Pre-Christmas storm causes flooding but no major damage
As if to prove a point, Mother Nature unleashed a whopper of a storm just a few days after the New Shoreham Sea Level Rise Committee’s December meeting. The storm that started late Thursday night did most of its damage locally during the high tide Friday morning, December 23, as waves washed over low-lying areas and caused significant erosion along the eastern shore of the island. The focus of the Sea Level Rise Committee’s meeting was on the importance of salt marshes, including their role in absorbing storm surge and preventing erosion.
But, Block Island’s salt marshes are mainly around the Great Salt Pond, and despite the build-up of dunes along the eastern shore, water washed over many areas of Corn Neck Road from the gas station north, leaving debris and sand all over the pavement. Particularly hard hit was the northern end and the area between Bridgegate Square and Fred Benson Town Beach where the parking lot was flooded. There were also “wash-overs” on Spring Street below the Spring House.
Tides and waves move sand around all the time, and although Crescent Beach was left a rocky scene, the storm surge was particularly damaging at Ballard’s Beach where snow-fencing was left a tangled mess and buried conduits and wires left over after the removal of the three tiki bars from the beach were exposed and strewn all over the shore.
There was also road flooding in New Harbor in the area of the low-lying juncture of Ocean Avenue and West Side Road. Photographs taken near high tide, which was about 7 a.m. on Friday, show water that appears to be a foot deep, but by 10:30 a.m., all that was left in the road was sand and debris.
Rain and continuing high winds – the highest reportedly on the island a 75 mile-per-hour gust, caused ferries to be canceled for all of Friday and Saturday. With no service planned for Christmas day on Sunday, Interstate Navigation resumed ferry trips on Monday morning.
The “adverse sea conditions” that stopped ferry service also caused flooding in Point Judith, with water coming over the bulkhead at the ferry docks and flooding the parking and freight areas.
The Block Island Power Company experienced three separate, but small outages. BIPCo President Jeffery Wright told The Block Island Times that he had planned to be away for the holidays, but that he didn’t think that would be fair to subcontracted workers that had given up their Christmas on the mainland to stay behind and help the island.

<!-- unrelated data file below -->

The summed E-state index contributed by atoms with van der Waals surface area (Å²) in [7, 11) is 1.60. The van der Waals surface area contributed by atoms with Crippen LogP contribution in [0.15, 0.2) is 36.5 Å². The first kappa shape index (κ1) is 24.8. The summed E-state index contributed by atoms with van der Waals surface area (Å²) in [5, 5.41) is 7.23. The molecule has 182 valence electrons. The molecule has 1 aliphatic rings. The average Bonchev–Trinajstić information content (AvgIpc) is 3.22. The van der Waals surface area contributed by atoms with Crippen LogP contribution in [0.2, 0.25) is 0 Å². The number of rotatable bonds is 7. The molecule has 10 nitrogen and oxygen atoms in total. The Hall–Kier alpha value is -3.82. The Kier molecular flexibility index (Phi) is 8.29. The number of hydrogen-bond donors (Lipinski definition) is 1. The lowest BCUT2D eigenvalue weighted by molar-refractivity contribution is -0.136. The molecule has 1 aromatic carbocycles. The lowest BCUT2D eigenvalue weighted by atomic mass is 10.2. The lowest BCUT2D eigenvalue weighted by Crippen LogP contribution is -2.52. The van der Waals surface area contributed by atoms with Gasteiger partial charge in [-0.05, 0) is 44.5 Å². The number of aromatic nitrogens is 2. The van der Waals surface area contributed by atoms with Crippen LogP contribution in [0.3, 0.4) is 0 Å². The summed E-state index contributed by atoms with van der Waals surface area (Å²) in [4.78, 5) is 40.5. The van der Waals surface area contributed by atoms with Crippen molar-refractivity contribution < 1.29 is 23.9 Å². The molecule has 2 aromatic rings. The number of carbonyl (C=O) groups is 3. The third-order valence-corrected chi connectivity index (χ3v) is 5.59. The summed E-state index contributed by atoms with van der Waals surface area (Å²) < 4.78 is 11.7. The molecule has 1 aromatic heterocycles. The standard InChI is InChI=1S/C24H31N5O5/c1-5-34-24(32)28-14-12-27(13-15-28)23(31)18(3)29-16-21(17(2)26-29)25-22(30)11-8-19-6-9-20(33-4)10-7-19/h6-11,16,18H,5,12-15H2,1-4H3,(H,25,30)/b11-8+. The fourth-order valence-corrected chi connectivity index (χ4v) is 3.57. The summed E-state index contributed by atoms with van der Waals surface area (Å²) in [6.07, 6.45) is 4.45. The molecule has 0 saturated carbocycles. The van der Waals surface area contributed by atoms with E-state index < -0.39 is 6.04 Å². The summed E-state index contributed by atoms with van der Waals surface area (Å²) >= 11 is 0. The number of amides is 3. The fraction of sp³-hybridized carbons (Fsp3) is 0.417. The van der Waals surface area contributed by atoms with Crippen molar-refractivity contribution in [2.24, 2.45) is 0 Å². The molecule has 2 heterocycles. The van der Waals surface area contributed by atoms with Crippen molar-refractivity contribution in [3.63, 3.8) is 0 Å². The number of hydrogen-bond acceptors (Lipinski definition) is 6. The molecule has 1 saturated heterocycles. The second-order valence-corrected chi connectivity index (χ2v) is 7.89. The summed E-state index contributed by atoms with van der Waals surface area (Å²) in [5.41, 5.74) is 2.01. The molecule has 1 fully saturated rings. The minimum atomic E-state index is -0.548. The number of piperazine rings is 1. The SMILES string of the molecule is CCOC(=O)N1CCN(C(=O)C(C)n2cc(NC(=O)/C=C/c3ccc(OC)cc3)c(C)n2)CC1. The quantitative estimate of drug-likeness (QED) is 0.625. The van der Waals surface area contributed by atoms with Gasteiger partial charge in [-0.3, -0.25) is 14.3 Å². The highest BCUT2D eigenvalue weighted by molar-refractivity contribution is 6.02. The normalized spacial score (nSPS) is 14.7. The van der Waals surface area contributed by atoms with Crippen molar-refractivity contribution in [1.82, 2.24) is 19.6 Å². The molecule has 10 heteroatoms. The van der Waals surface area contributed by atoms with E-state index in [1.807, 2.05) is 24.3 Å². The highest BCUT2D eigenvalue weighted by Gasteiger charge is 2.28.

Two of the power outages affected two people each, and one affected one customer. The BIPCo crew got everyone up and running fairly quickly and also had to replace one broken pole off Corn Neck Road that served two cottages, both of which were unoccupied.
As the oceans rise, “resiliency” is the buzzword of the day, and dunes and salt marshes are particularly important, as the Sea Level Rise Committee’s invited guests on December 19, Caitlin Chaffee and Jen West from the Narragansett Bay Research Reserve, and Michael Bradley from the University of Rhode Island’s Natural Resources Science department pointed out.
Salt marshes were the particular focus of the meeting, and the extensive work that has resulted in a mapping of the Great Salt Pond with the identification of potential areas where salt marshes may migrate to as waters rise. Bradley, using GIS technology, has identified parcels along the shore of the pond that he has identified as “tier one,” in terms of being utilized as migration corridors for the island’s marshes.
Salt marshes play many important environmental roles, from providing unique environments for the plants and animals that inhabit them to capturing carbon (until they die and release it again) and absorbing energy from wage action, thereby preventing erosion.
Plants that inhabit the marshes closest to the water not only can tolerate being submerged twice per day in salt-water, they need it to survive. Plants a bit more inland, can withstand being submerged about 10 to 15 times per month. The various types of grasses that inhabit marshes depend on a base of peat.
What makes a parcel a tier one? The percentage of land that is already considered salt marsh, the elevation of the inland slope, and being adjacent to already conserved land. Bradley said that Block Island had close to the most identified tier one properties in the state, second to Warwick.